In search of ponies: Growing up for the birds

So they just topple over the edge and then they’re gone, sailing into the sunset to go forth and do their thing, right?

Wrong.

Sure it happens that way sometimes.

And then sometimes they wander too close to the edge and fall out before they’re ready or they jump out and then hang around.

But perhaps the biggest myth perpetuated with the whole thing is that once the fledgling is no longer snuggled in the nest, the parents move on to other things.

Not so…

I saw this for myself recently.

Wandering around my yard, I came across a small dove perched on a pile of branches trimmed from a nearby tree, which incidentally houses a pair of doves.

It was fairly well developed, but the slightly frayed ends of its soft feathers marked it easily as a youngin’.

It hunkered down and was obviously afraid, but didn’t flutter off or try to escape my attention as I inspected to make sure it wasn’t injured.

Recognizing it was at an age where it might be able to get by, I decided to let it be.

It was still there later that day, and the next morning as well, still alive and alert, but not flying away.

Concerned, I began watching more often and it wasn’t long before another dove flew in, paused for a second, then flew off.

The pattern was repeated and I realized the youngster’s parents were tending to it and still feeding it, even though it was far from the nest.

I have seen bird parents stand by as their featherless young that don’t have a chance of survival draw their last breaths on the ground after a fall and I have seen young birds that are a little surprised by their “first fall” quickly gain their bearings and take to the air.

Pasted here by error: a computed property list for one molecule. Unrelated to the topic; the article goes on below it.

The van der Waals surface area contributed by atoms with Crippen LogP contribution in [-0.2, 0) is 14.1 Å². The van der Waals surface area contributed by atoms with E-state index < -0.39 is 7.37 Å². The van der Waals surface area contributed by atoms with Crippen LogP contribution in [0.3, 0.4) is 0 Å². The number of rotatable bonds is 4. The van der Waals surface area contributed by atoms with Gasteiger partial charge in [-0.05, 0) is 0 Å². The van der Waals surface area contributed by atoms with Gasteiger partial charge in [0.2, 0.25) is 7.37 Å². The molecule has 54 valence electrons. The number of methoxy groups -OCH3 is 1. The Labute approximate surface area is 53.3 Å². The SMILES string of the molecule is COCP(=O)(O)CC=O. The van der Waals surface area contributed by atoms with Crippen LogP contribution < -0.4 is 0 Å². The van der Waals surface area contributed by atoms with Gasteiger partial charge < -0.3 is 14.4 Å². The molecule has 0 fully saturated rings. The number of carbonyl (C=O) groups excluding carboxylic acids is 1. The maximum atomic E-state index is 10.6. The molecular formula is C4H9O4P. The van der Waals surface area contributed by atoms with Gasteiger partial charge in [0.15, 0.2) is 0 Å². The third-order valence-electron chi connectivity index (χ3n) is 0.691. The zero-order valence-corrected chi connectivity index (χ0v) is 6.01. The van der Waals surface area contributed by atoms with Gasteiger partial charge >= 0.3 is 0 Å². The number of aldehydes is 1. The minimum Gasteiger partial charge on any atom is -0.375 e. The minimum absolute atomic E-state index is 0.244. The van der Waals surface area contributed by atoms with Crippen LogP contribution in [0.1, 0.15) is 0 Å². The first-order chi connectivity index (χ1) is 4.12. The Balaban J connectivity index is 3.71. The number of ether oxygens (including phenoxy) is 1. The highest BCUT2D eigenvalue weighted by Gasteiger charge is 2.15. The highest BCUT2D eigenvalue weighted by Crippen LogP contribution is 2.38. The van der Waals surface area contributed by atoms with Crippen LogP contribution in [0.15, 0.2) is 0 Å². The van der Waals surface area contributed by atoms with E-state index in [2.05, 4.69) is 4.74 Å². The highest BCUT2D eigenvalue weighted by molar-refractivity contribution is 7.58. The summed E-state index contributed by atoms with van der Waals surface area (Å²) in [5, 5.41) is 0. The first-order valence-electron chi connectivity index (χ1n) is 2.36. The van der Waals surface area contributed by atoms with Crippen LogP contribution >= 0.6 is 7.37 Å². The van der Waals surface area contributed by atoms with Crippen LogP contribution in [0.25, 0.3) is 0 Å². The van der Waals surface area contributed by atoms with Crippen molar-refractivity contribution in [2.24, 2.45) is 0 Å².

But as I watched the dove pair swoop in and feed their young one for several days, even after it made its way from the brush pile to a fence, I was struck by their continued devotion.

Much to do has been made about the leaving the nest moment, particularly among us humans.

However what the doves showed was the fact that even in the animal world, an empty nest doesn’t mean the work is over.

Of course us humans know that and if we don’t, we find out with the first phone call from college, whether it’s the call to say, “You have to have quarters to do laundry here, can I bring it at home? I have NO clean underwear…” or the call to ask for money, or for better food.

Oh yeah, they flew, or dropped or coasted a little ways away, but all that empty nest really means is you have to go a little further to make sure they eat and clean their feathers.

After a couple of days, I checked the fence and the little fellow was gone — in a good way I assume since there was no corresponding pile of feathers near his spot.

Looking up, I saw the nest was vacant too, and therein lies the difference between birds and humans.

You see, if that had been a human child in today’s world, it would have likely managed to flap back up to the nest, weighed down with student loans and maybe even a young one of its own or two.

But no, birds aren’t like that.

They might accept lunch on the fence for a while, but when the flyin’s good, so’s the gettin.’

Then again, maybe that’s because the birds are a more advanced species that have somehow figured out that if the nest is empty, truly empty, the young ones won’t bother trying to come back, as opposed to us humans that sit in the emptiness.

Nah, I bet somewhere in the air over Clovis there’s a pair of doves looking for the turn off for Hawaii and acting like they don’t know the smaller version of themselves trailing behind them chirping, “Mom? Dad? Are we going to a new nest?”